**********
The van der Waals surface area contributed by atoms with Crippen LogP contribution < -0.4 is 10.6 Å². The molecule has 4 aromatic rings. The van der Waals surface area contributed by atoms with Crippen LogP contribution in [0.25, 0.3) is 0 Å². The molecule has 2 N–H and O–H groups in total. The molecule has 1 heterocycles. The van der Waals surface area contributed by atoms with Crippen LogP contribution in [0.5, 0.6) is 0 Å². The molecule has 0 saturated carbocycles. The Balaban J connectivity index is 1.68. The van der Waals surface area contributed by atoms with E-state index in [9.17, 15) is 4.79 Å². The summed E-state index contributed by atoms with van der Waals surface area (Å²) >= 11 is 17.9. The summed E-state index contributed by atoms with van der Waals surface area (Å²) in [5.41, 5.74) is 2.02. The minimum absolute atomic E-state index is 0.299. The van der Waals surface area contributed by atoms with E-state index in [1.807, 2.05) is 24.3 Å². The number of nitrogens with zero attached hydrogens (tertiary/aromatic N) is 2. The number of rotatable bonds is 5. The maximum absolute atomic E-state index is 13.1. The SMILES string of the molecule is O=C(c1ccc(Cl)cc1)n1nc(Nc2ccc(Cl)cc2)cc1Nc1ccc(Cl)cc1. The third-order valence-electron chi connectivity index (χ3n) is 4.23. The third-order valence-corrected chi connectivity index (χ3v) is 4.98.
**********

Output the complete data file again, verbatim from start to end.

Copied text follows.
The van der Waals surface area contributed by atoms with Crippen LogP contribution < -0.4 is 10.6 Å². The molecule has 4 aromatic rings. The van der Waals surface area contributed by atoms with Crippen LogP contribution in [0.25, 0.3) is 0 Å². The molecule has 2 N–H and O–H groups in total. The molecule has 1 heterocycles. The van der Waals surface area contributed by atoms with Crippen LogP contribution in [0.5, 0.6) is 0 Å². The molecule has 0 saturated carbocycles. The Balaban J connectivity index is 1.68. The van der Waals surface area contributed by atoms with E-state index in [9.17, 15) is 4.79 Å². The summed E-state index contributed by atoms with van der Waals surface area (Å²) >= 11 is 17.9. The summed E-state index contributed by atoms with van der Waals surface area (Å²) in [5.41, 5.74) is 2.02. The minimum absolute atomic E-state index is 0.299. The van der Waals surface area contributed by atoms with E-state index in [1.807, 2.05) is 24.3 Å². The number of nitrogens with zero attached hydrogens (tertiary/aromatic N) is 2. The number of rotatable bonds is 5. The maximum absolute atomic E-state index is 13.1. The SMILES string of the molecule is O=C(c1ccc(Cl)cc1)n1nc(Nc2ccc(Cl)cc2)cc1Nc1ccc(Cl)cc1. The third-order valence-electron chi connectivity index (χ3n) is 4.23. The third-order valence-corrected chi connectivity index (χ3v) is 4.98.